Proteome-wide Mapping of Cholesterol-Interacting Proteins in Mammalian Cells

The Skaggs Institute for Chemical Biology and Department of Chemical Physiology, The Scripps Research Institute, La Jolla, California, USA.
Nature Methods (Impact Factor: 32.07). 02/2013; 10(3). DOI: 10.1038/nmeth.2368
Source: PubMed


Cholesterol is an essential structural component of cellular membranes and serves as a precursor for several classes of signaling molecules. Cholesterol exerts its effects and is, itself, regulated in large part by engagement in specific interactions with proteins. The full complement of sterol-binding proteins that exist in mammalian cells, however, remains unknown. Here we describe a chemoproteomic strategy that uses clickable, photoreactive sterol probes in combination with quantitative mass spectrometry to globally map cholesterol-protein interactions directly in living cells. We identified over 250 cholesterol-binding proteins, including receptors, channels and enzymes involved in many established and previously unreported interactions. Prominent among the newly identified interacting proteins were enzymes that regulate sugars, glycerolipids and cholesterol itself as well as proteins involved in vesicular transport and protein glycosylation and degradation, pointing to key nodes in biochemical pathways that may couple sterol concentrations to the control of other metabolites and protein localization and modification.

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Available from: Micah J Niphakis, Jul 02, 2014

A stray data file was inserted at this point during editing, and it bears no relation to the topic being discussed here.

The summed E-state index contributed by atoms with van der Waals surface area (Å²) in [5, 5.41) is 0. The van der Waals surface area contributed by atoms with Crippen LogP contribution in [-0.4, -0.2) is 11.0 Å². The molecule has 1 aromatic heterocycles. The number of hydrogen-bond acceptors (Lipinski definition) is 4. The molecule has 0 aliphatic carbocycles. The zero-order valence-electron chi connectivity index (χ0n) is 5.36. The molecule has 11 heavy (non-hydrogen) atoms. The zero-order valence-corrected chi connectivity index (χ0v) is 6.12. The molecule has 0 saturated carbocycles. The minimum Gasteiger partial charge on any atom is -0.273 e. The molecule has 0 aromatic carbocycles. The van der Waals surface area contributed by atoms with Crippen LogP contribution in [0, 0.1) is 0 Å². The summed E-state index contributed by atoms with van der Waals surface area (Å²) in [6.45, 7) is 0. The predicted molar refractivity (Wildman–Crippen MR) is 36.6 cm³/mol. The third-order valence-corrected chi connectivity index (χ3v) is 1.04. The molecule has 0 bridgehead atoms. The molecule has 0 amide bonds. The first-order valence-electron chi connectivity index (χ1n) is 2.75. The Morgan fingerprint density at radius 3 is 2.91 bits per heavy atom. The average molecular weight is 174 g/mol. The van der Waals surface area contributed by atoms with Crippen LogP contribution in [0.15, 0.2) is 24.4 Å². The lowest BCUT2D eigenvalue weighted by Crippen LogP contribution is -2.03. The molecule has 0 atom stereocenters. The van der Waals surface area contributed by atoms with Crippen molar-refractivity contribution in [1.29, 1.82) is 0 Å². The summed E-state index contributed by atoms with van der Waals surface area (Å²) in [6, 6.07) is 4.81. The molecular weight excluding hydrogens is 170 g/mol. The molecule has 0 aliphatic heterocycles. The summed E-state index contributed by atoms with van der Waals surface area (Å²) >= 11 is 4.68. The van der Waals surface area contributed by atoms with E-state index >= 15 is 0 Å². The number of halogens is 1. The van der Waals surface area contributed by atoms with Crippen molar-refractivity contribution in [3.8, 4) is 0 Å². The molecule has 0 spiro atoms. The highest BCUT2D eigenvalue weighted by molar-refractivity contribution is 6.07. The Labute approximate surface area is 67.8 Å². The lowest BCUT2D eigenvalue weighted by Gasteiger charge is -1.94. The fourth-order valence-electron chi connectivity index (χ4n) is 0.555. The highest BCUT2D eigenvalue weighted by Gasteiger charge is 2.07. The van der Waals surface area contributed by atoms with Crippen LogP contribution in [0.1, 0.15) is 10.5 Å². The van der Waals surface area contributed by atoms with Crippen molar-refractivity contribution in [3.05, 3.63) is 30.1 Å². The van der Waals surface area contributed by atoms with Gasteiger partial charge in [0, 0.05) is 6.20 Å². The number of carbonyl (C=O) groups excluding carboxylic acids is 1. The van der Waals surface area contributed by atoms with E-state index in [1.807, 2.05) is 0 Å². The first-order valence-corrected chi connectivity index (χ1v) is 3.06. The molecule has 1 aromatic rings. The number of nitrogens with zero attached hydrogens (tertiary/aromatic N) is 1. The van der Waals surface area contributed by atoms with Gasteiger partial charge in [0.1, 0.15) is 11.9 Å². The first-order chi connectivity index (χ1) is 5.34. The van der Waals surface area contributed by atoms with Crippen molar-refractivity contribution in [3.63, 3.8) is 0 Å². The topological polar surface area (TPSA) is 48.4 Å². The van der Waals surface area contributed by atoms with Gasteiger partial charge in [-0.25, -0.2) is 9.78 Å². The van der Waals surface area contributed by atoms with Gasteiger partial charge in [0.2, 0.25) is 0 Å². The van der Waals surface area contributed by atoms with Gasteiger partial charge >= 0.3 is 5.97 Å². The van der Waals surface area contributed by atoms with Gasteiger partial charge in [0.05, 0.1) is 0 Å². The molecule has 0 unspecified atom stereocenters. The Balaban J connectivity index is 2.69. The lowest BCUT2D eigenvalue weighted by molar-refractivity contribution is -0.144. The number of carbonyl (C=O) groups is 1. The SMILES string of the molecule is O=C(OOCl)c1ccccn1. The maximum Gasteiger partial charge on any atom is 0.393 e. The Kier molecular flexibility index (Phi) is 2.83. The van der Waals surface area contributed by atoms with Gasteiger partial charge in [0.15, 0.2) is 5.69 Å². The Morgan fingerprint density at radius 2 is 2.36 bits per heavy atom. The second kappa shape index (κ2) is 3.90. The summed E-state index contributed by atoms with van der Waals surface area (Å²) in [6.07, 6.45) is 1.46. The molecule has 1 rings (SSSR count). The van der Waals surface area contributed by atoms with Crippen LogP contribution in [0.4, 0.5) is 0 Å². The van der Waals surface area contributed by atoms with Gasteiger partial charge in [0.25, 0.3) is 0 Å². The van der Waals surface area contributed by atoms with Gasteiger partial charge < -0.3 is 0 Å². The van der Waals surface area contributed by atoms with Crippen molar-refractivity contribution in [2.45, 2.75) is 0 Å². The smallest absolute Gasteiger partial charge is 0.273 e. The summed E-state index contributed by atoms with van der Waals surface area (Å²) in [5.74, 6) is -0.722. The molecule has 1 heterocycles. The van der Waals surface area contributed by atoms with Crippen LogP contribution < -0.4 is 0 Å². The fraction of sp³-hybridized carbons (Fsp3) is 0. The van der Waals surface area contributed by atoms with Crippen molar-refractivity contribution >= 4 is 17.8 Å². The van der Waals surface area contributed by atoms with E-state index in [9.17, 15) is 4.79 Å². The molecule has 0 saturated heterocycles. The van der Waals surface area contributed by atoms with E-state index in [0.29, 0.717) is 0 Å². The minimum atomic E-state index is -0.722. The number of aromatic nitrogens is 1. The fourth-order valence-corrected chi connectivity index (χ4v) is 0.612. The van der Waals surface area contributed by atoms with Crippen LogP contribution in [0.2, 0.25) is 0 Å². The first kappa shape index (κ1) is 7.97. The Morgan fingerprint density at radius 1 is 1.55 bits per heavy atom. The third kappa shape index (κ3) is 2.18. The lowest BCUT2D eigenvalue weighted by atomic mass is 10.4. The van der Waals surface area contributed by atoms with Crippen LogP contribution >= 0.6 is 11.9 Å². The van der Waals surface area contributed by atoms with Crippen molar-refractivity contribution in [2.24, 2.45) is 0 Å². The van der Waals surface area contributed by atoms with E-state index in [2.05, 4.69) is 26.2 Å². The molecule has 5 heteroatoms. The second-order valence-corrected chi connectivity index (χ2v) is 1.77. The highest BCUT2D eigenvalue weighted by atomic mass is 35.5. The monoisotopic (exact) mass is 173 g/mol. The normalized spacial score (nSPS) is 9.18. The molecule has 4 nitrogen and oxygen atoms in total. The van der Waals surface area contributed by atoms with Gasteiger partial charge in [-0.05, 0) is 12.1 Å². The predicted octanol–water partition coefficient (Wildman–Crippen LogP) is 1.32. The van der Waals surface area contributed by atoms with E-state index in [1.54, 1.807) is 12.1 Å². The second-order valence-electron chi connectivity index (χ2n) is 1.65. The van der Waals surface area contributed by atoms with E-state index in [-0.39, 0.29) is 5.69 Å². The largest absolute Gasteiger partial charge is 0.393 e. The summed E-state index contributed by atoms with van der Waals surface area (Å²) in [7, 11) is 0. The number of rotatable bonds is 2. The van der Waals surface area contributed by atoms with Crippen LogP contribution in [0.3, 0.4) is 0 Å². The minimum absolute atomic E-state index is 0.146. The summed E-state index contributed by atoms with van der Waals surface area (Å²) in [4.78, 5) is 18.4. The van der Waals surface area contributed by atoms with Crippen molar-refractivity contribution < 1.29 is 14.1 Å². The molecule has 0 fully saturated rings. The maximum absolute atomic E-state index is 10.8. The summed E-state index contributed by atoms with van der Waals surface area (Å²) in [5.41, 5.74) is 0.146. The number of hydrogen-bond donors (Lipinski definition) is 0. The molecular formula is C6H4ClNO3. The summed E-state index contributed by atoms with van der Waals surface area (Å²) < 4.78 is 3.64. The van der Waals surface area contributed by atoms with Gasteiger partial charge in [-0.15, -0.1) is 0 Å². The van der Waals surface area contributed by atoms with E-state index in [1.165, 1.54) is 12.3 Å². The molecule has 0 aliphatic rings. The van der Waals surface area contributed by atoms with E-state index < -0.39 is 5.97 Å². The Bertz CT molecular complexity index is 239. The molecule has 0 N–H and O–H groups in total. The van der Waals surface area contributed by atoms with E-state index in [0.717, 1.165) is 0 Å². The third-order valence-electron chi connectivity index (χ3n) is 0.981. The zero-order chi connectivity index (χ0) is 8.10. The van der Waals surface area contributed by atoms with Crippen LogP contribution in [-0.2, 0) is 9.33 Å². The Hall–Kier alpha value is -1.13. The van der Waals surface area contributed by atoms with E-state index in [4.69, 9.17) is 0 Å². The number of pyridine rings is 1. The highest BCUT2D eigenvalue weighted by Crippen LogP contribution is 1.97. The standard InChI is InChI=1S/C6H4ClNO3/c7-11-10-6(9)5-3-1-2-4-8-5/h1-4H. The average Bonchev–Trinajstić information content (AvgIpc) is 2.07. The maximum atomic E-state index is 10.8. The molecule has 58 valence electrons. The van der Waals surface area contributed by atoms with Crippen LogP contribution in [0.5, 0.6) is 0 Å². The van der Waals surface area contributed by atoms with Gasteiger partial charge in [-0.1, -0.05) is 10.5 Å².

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    • "Given that most proteomics screens involve TAG-enriched LDs, these proteins may represent unique LD-binding proteins that have a preference for CE-enriched LDs, or may be unique to LDs formed in granulosa cells; further analysis of these unique proteins is required to determine their function on the LD. A recent study using photoreactive sterol probes in combination with quantitative mass spectrometry to map cholesterol-protein interactions identified 250-cholesterol-binding proteins, which included receptors, channels and enzymes [26]. Our screen detected 34 similar proteins on CE-enriched LDs, including Vdac 1 and 2, 17-β hydroxysteroid dehydrogenase, Vapa, Scarb1, and solute carrier family 27 (Slc27). "
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    ABSTRACT: Within cells, lipids are stored in the form of lipid droplets (LDs), consisting of a neutral lipid core, surrounded by a phospholipid monolayer and an outer layer of protein. LDs typically accumulate either triacylglycerol (TAG) and diacylglycerol or cholesteryl ester (CE), depending on the type of tissue. Recently, there has been an increased interest in the proteins that surround LDs. LD proteins have been found to be quite diverse, from structural proteins to metabolic enzymes, proteins involved in vesicular transport, and proteins that may play a role in LD formation. Previous proteomics analyses have focused on TAG-enriched LDs, whereas CE-enriched LDs have been largely ignored. Our study has compared the LD proteins from CE-enriched LDs to TAG-enriched LDs in steroidogenic cells. In primary rat granulosa cells loaded with either HDL to produce CE-enriched LDs or fatty acids to produce TAG-enriched LDs, 61 proteins were found to be elevated in CE-enriched LDs and 40 proteins elevated in TAG-enriched LDs with 278 proteins in similar amounts. Protein expression was further validated by selected reaction monitoring (SRM) mass spectrometry (MS). SRM verified expression of 25 of 27 peptides that were previously detected by tandem mass tagging MS. Several proteins were confirmed to be elevated in CE-enriched LDs by SRM including the intermediate filament vimentin. This study is the first to compare the proteins found on CE-enriched LDs with TAG-enriched LDs and constitutes the first step in creating a better understanding of the proteins found on CE-enriched LDs in steroidogenic cells.
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